Why It’s Done
What Is a Peripheral Angiogram?
A peripheral angiogram is a test that uses X-rays and dye to find narrowed or blocked areas in one or more arteries that supply blood to your legs.
The procedure usually starts with a needle put into the femoral (groin) artery. After access is established, catheters (thin tubes) and wires are threaded through the arterial system to a specific area of interest or throughout the entire body. As a contrast agent (iodine dye) is injected, X-ray images are taken to let your vascular surgeon view the flow of the dye and identify blockages.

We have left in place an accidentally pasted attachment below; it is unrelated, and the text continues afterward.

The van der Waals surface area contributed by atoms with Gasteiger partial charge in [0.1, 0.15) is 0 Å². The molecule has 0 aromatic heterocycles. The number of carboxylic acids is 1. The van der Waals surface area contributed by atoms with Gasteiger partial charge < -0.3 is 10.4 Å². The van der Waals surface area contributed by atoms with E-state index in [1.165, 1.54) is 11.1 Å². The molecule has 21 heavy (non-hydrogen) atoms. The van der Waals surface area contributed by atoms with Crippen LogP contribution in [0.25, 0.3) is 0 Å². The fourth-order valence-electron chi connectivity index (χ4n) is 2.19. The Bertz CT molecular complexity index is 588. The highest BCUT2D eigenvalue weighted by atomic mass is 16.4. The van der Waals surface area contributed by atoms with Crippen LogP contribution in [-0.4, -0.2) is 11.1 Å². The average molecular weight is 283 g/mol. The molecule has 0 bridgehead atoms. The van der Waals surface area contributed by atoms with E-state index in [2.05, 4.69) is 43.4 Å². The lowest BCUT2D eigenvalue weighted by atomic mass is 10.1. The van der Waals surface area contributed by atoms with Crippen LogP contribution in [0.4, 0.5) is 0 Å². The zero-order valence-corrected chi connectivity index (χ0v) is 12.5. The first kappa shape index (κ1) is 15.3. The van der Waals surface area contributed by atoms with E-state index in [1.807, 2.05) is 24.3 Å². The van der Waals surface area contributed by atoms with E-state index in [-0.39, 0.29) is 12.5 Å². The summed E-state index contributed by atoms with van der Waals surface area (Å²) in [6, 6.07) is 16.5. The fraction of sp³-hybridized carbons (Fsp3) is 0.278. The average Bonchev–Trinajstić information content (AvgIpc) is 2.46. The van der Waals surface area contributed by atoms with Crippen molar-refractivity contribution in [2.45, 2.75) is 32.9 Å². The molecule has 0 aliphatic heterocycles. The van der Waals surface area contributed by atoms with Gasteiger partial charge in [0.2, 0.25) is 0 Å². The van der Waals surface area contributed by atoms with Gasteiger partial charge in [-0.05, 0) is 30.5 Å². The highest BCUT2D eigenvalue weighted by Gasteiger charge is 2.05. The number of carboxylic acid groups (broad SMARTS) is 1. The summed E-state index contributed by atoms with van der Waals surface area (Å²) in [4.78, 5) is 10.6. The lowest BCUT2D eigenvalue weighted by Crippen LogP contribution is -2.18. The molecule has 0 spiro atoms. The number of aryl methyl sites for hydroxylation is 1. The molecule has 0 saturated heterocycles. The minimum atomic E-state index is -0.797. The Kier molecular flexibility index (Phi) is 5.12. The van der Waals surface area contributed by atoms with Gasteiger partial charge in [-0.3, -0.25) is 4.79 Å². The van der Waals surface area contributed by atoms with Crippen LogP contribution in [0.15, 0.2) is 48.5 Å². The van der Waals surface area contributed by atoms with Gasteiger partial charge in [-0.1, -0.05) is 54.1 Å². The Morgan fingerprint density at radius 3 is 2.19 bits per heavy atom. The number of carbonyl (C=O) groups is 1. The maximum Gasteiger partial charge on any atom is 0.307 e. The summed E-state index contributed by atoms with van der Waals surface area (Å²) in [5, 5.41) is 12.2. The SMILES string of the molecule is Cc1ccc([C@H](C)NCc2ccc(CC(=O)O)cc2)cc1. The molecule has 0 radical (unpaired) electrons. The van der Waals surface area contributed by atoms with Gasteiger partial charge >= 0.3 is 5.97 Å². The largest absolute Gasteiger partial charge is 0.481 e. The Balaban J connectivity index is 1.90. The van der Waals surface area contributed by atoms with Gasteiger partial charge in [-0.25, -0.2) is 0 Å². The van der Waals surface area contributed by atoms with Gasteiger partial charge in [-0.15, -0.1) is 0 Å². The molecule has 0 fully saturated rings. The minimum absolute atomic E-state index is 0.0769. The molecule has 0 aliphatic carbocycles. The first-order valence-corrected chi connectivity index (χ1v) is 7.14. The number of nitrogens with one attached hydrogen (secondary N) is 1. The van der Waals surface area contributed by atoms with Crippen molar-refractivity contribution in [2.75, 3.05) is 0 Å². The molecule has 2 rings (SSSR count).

Why Is a Peripheral Angiogram Needed?
Peripheral angiogram is used when there is reason to believe that blood is not flowing well in the arteries leading to your legs or, in rare cases, to your arms.
The angiogram helps if a surgical procedure, peripheral angioplasty, is needed to open the blocked arteries.